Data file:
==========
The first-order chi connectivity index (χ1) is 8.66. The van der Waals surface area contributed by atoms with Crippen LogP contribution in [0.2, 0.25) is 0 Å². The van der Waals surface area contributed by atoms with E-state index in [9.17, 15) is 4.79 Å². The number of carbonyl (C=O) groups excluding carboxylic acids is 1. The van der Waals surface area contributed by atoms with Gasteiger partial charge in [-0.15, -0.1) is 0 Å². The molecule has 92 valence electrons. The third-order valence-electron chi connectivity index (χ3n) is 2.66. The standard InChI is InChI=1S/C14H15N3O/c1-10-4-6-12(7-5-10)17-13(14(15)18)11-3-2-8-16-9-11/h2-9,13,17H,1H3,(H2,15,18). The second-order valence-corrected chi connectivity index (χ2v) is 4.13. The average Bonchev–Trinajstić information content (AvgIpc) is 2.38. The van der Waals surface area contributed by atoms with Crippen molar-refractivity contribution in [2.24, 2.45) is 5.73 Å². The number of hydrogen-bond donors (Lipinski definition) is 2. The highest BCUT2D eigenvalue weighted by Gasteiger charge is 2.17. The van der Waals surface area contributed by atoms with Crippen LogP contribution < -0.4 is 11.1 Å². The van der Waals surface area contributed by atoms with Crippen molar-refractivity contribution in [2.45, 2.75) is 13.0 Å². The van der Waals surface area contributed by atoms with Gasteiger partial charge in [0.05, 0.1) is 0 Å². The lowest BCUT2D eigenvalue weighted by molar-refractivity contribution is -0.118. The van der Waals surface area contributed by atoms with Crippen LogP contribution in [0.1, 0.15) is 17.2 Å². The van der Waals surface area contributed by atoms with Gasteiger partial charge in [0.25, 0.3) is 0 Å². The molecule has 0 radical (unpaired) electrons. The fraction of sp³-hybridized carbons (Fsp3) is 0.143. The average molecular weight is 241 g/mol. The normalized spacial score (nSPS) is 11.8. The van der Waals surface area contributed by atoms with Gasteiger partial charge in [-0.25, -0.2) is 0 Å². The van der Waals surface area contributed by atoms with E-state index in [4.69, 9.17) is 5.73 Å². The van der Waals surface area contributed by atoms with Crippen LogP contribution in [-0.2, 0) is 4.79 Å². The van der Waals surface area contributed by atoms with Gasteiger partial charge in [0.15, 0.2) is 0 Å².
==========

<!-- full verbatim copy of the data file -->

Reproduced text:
The first-order chi connectivity index (χ1) is 8.66. The van der Waals surface area contributed by atoms with Crippen LogP contribution in [0.2, 0.25) is 0 Å². The van der Waals surface area contributed by atoms with E-state index in [9.17, 15) is 4.79 Å². The number of carbonyl (C=O) groups excluding carboxylic acids is 1. The van der Waals surface area contributed by atoms with Gasteiger partial charge in [-0.15, -0.1) is 0 Å². The molecule has 92 valence electrons. The third-order valence-electron chi connectivity index (χ3n) is 2.66. The standard InChI is InChI=1S/C14H15N3O/c1-10-4-6-12(7-5-10)17-13(14(15)18)11-3-2-8-16-9-11/h2-9,13,17H,1H3,(H2,15,18). The second-order valence-corrected chi connectivity index (χ2v) is 4.13. The average Bonchev–Trinajstić information content (AvgIpc) is 2.38. The van der Waals surface area contributed by atoms with Crippen molar-refractivity contribution in [2.24, 2.45) is 5.73 Å². The number of hydrogen-bond donors (Lipinski definition) is 2. The highest BCUT2D eigenvalue weighted by Gasteiger charge is 2.17. The van der Waals surface area contributed by atoms with Crippen LogP contribution < -0.4 is 11.1 Å². The van der Waals surface area contributed by atoms with Crippen molar-refractivity contribution in [2.45, 2.75) is 13.0 Å². The van der Waals surface area contributed by atoms with Gasteiger partial charge in [0.05, 0.1) is 0 Å². The lowest BCUT2D eigenvalue weighted by molar-refractivity contribution is -0.118. The van der Waals surface area contributed by atoms with Crippen LogP contribution in [0.1, 0.15) is 17.2 Å². The van der Waals surface area contributed by atoms with Gasteiger partial charge in [0.25, 0.3) is 0 Å². The molecule has 0 radical (unpaired) electrons. The fraction of sp³-hybridized carbons (Fsp3) is 0.143. The average molecular weight is 241 g/mol. The normalized spacial score (nSPS) is 11.8. The van der Waals surface area contributed by atoms with Gasteiger partial charge in [-0.25, -0.2) is 0 Å². The van der Waals surface area contributed by atoms with E-state index in [4.69, 9.17) is 5.73 Å². The van der Waals surface area contributed by atoms with Crippen LogP contribution in [-0.2, 0) is 4.79 Å². The van der Waals surface area contributed by atoms with Gasteiger partial charge in [0.15, 0.2) is 0 Å².